This means:

  1. 4 minutes in Zone 5
  2. 4 minutes rest (zone 1/2)
  3. Repeat 4 times. 

How to Incorporate Into Regimen

Now that we know more about cardio, the different zones of cardio, and its benefits, how should you include it in your regimen?

Adding Zone 2 to Regimen as a Beginner

Assuming you don't do much cardio and you're just adding it to your regimen, I would recommend doing the following.

I would suggest first, starting with 2 20-minute Zone 2 sessions per week.

Within the next 2 weeks, increase this to 2 30-minute Zone 2 sessions per week.

2 more weeks after that, increase this to 3 30-minute Zone 2 sessions per week.

Lastly, increase to either 4 30-minute sessions or 3 40-minute sessions.

Mind you, this will only get you to the 120-minute mark.

To hit the 180-minute mark, you would need to either increase the times of your sessions (which is fine) or include more sessions.

Adding Zone 5 to Regimen as a Beginner

Now for Zone 5, if you are in decent shape already, I think the 4x4x4 method is perfect for you. 

It will give you enough rest time overall and 4 minute burst of high effort shouldn't be too much.

If your cardio isn't great, I would recommend doing 1x4x4 (1 minute intensity, 4 minute rest, 4 times) 3 times a week.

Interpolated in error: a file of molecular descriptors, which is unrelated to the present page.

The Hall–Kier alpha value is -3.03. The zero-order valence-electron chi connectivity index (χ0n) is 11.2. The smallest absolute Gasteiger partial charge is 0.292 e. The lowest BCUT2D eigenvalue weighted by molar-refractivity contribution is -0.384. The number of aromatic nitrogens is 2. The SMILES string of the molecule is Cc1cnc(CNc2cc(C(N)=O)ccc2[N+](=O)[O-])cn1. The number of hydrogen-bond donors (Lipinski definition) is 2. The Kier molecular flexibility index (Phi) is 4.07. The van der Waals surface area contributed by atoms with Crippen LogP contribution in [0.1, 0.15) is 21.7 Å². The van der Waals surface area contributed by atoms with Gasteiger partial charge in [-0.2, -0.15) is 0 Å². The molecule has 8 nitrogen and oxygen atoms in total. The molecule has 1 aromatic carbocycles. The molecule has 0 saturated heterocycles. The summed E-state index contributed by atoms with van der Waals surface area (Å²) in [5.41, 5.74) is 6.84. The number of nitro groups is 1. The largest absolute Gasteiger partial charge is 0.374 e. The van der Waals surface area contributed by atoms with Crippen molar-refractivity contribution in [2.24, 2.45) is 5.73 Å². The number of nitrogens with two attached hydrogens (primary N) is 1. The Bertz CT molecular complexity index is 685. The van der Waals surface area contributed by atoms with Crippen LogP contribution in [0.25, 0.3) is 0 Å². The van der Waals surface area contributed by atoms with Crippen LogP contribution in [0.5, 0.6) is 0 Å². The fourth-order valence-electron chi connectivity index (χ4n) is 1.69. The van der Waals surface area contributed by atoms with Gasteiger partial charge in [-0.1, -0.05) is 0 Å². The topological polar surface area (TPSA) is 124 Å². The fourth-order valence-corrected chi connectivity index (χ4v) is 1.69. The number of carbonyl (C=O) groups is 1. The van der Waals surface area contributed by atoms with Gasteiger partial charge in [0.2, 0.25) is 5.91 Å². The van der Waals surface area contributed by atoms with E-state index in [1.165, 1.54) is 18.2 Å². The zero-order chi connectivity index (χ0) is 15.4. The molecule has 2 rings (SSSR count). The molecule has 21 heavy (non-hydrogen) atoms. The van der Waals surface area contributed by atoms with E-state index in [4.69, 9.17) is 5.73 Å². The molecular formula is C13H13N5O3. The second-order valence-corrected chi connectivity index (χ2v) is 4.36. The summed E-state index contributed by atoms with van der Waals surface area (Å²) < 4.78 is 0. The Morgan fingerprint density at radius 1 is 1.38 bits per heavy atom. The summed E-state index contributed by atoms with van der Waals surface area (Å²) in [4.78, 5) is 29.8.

Once comfortable enough, increase time to 2x4x4 for 2 sessions a week. Afterwards, 3x4x4 for 1 - 2 times a week and then 4x4x4.

Scheduling and Adding Zone 5

Let's say you're doing a 4-day split of Upper, Lower, Rest, Upper Lower, Rest, Rest.

Let's also say we're trying to follow the guidelines of 

Your new schedule would look something like this:

  • Upper + Zone 2 cardio (40 min)
  • Lower
  • Zone 2 cardio
  • Upper + Zone 2 cardio (40 min)
  • Lower
  • Zone 2 cardio (40 min)
  • Zone 5 cardio (20-30 minutes)

If you are someone who likes to have a full rest day(s), then you can do something like:

  • Upper + Zone 2 cardio (60 min)
  • Lower
  • Rest
  • Upper + Zone 2 cardio (60 min)
  • Lower + Zone 5 cardio (20-30 minutes)
  • Rest
  • Rest

This means your workouts get longer, but that would be a way to incorporate it without removing complete rest days. 

Beware of Overtraining

Overtraining in cardio can lead to exhaustion, injury, and decreased performance.

This can happen from doing too much Zone 5 or thinking you're doing Zone 2 but you're really in a high Zone 3 close to Zone 4.

Signs include prolonged fatigue, decreased motivation, and increased susceptibility to injuries.